Sexual assault isn’t something you just get over. It changes you. It permeates everything. I live with the consequences of being sexually assaulted every day. It is present in my most intimate relationships. It's part of me and may always be. However, it is not the single thing that defines me; though, it has refined me. In its crucible, I have lived. Trauma expert, Peter Levine says, “Unprocessed trauma is a living hell; processed trauma is a gift of the gods.”
The only way out is through.
The trauma is recorded holistic - physically, emotionally, psychologically, spiritually, relationally. Therefore, the healing process has to be holistic. I have and continue to process my trauma. Therapy has given me tools, my faith gives me comfort and hope, my tribe gives me love and empathy, my art and vocation give me voice. These are the well-worn tools I use to show up for my life -to find joy in this life. Sometimes I use them repeatedly in a day, sometimes not for months.
Taking ownership of one’s own healing process is empowering. That empowerment enables the transformation from victim to survivor and lays the foundation for the transformation from survivor to advocate. It is not the prerogative of the abuser, oppressor, bystander or enabler to dictate the terms of healing.
Recently, I was discussing this with a friend who is processing her sexual trauma. She talked about how now, in her 40s, she is finally reclaiming her body. For the first time, she knows that she decides who touches her body and how they do - and not just in sexual ways. Hand holding. It was empowering for her to know that she could decide whether or not to hold her partner’s hand. She didn’t have to just because he wanted to. This is her right. This is my right. This is your right. We don’t have to swallow our self-hood in order to protect someone else’s feelings.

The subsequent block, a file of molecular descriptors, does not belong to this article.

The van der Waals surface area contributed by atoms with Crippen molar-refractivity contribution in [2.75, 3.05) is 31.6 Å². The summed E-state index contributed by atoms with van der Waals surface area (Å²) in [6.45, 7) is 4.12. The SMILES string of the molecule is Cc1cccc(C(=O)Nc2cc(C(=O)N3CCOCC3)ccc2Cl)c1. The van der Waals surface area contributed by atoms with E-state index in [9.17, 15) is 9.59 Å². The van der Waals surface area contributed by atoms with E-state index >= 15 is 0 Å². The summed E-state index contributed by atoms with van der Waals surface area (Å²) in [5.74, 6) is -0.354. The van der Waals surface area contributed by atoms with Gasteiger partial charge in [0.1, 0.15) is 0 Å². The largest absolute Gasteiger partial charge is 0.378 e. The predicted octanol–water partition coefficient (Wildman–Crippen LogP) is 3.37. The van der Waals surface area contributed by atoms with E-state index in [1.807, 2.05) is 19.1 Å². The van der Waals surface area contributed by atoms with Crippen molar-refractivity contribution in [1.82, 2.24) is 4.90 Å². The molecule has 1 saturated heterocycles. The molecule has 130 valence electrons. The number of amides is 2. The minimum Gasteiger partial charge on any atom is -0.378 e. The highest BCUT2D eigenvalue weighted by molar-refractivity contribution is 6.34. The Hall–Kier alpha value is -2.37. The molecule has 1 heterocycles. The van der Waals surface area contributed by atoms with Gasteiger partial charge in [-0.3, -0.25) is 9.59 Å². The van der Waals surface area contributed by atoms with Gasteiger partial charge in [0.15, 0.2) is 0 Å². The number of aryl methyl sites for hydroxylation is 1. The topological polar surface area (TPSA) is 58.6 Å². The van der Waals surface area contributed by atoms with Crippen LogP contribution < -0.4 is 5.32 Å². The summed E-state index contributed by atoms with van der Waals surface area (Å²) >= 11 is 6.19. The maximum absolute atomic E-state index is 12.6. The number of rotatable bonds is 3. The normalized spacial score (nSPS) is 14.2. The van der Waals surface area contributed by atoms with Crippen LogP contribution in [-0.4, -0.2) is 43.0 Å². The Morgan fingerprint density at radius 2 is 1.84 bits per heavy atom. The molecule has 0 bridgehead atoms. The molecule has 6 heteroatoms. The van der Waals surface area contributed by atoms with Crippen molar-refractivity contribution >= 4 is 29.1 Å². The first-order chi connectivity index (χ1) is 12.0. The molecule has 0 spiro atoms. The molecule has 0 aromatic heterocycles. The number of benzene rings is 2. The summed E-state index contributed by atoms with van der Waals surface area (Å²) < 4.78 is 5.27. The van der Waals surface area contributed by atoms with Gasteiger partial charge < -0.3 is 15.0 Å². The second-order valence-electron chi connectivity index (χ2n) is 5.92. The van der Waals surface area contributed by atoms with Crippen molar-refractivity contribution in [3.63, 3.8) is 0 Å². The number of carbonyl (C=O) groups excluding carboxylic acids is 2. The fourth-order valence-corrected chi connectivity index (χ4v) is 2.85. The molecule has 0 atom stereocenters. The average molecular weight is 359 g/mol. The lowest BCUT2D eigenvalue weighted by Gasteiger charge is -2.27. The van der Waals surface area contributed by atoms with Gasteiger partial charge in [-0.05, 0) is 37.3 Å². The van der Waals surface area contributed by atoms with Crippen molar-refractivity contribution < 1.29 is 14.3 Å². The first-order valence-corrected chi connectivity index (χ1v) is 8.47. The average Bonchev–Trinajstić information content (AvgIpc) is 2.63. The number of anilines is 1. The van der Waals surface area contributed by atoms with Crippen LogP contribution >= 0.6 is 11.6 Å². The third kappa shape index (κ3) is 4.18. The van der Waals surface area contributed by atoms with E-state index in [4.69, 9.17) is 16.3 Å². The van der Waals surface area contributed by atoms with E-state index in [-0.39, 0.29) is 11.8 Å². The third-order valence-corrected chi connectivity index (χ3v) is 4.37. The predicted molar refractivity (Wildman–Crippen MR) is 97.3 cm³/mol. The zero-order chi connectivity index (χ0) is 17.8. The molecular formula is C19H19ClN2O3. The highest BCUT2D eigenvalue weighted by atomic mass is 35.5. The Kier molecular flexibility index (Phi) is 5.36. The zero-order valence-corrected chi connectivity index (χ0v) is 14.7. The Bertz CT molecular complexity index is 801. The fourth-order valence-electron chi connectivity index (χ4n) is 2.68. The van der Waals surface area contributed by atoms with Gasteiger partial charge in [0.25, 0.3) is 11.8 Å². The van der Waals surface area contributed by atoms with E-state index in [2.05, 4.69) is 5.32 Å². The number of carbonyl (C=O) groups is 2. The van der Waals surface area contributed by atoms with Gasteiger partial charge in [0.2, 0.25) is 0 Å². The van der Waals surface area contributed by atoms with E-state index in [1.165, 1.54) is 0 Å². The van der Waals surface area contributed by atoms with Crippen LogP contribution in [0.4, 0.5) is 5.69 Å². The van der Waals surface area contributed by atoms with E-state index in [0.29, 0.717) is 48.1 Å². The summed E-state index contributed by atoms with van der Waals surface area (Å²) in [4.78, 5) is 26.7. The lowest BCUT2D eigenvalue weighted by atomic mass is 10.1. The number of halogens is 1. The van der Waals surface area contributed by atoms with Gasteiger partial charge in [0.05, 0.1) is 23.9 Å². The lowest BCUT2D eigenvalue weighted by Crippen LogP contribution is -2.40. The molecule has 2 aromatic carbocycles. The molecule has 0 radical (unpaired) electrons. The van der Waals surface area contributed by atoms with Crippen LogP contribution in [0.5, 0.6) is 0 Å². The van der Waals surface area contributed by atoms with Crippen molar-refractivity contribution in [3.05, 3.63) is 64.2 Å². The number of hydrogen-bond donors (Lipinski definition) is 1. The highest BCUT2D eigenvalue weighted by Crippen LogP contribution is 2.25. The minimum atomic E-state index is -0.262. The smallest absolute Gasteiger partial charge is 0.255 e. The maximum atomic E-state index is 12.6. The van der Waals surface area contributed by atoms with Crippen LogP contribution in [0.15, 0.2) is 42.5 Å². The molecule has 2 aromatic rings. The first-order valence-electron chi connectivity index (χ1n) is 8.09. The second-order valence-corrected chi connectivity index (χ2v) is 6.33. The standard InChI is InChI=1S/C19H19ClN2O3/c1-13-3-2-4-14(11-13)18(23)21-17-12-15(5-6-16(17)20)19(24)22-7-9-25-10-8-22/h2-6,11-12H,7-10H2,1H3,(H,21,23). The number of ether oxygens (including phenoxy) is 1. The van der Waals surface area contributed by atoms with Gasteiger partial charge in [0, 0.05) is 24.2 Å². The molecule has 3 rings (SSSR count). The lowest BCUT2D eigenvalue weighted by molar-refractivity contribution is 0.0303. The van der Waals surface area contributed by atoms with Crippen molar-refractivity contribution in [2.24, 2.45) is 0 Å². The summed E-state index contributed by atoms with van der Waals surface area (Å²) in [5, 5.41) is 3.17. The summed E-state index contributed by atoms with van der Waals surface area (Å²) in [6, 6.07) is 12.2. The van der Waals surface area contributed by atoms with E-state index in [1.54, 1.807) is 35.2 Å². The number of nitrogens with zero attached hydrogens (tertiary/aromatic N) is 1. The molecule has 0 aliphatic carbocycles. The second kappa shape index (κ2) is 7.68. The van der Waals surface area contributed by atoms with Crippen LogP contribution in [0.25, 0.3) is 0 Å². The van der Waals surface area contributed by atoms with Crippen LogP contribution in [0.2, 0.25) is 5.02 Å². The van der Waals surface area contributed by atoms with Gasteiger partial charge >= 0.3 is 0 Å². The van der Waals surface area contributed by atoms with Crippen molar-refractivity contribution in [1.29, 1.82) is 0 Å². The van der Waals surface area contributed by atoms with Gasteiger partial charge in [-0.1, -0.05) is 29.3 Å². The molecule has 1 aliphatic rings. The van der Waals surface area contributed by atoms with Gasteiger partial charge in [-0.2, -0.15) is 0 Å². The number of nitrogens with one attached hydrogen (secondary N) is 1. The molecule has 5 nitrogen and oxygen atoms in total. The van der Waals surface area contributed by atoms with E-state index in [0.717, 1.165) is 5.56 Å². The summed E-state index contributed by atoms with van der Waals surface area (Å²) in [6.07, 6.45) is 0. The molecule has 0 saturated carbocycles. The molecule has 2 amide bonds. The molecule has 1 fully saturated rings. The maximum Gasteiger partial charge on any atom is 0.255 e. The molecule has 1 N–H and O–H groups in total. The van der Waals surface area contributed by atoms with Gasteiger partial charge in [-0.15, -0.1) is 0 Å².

I received a new level of understanding about all of this while listening to The Myth of Closure episode on On Being. In this episode, Krista Tippett interviews Pauline Boss about ambiguous loss - loss that is not concrete, there isn’t a body to bury. The extreme examples of this are a child is kidnapped, a loved one disappears while hiking, natural disasters, etc. More common forms of ambiguous loss are divorce, miscarriage, addiction, Alzheimer's, etc. While listening to Boss, I felt validation and comfort around my sexual assault.
Though Boss never spoke about sexual assault, it became clear that sexual assault and ambiguous loss are correlated. This was new information to me. Information that gave me great insight into the feelings I’ve been experiencing most of my life. It had a name - grief.